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Zaila Avant-garde: Teenager makes history at US spelling bee

media captionWatch as Zaila Avant-garde becomes the first African American to win the contest

A teenage basketball prodigy has become the first African American to win the US Scripps National Spelling Bee.

Zaila Avant-garde, a 14-year-old from New Orleans, Louisiana, cruised to victory with the word “murraya”, a type of tropical tree.

To get to that point she had to spell out “querimonious” and “solidungulate”.

Despite practising for up to seven hours a day, she describes spelling as a side hobby – Zaila’s main focus is on becoming a basketball pro.

She already holds three world records for dribbling multiple balls at once, and has appeared in an advertisement with the NBA megastar Stephen Curry.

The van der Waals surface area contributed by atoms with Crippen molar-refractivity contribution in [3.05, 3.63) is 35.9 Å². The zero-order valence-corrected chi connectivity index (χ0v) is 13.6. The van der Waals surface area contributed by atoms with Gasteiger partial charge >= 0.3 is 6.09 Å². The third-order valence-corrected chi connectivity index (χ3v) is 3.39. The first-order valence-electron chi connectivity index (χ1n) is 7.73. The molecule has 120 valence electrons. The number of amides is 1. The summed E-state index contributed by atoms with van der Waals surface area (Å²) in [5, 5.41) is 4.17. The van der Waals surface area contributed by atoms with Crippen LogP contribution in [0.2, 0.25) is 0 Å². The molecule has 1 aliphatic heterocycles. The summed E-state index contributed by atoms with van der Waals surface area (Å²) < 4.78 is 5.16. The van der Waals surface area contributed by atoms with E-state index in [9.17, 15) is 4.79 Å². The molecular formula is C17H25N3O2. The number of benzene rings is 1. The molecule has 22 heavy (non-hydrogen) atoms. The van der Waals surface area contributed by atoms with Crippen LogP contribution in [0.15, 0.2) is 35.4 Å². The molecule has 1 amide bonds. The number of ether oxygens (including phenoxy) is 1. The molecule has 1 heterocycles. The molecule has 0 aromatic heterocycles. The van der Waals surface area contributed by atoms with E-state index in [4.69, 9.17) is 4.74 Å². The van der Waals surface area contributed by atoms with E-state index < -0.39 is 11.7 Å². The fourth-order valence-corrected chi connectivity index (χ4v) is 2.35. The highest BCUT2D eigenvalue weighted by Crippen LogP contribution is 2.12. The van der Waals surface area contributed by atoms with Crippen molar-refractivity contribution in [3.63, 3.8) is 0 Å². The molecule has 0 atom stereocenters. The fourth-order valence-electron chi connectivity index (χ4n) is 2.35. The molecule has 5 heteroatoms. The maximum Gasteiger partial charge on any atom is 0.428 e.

Zaila saw off a field of 11 finalists on Thursday to win the title and bagged a first-place prize of $50,000 (£36,000) at the event in Orlando, Florida.

In the final round, she beat 12-year-old Chaitra Thummala of Frisco, Texas.

image copyrightReuters

image captionThe spelling bee was cancelled last year because of the Covid-19 pandemic

It was the first time since 2008 that at least one champion or co-champion of the Scripps National Spelling Bee was not of South Asian descent, the Associated Press news agency reports.

Zaila had earlier in the evening hesitated over the word nepeta, a herbal mint, but managed to spell it correctly.

“For spelling, I usually try to do about 13,000 words [per day], and that usually takes about seven hours or so,” the home-schooled teen told New Orleans paper the Times-Picayune.

“We don’t let it go way too overboard, of course. I’ve got school and basketball to do.”

Zaila is the second black girl to win the tournament – Jody-Anne Maxwell, of Jamaica, was crowned champion in 1998 at the age of 12.

In 2019, eight children came joint-first for the first time in the spelling bee’s history. The tournament was cancelled last year because of the Covid-19 pandemic.

media captionFrom 2019: Can these Spelling Bee parents spell as well as their kids?

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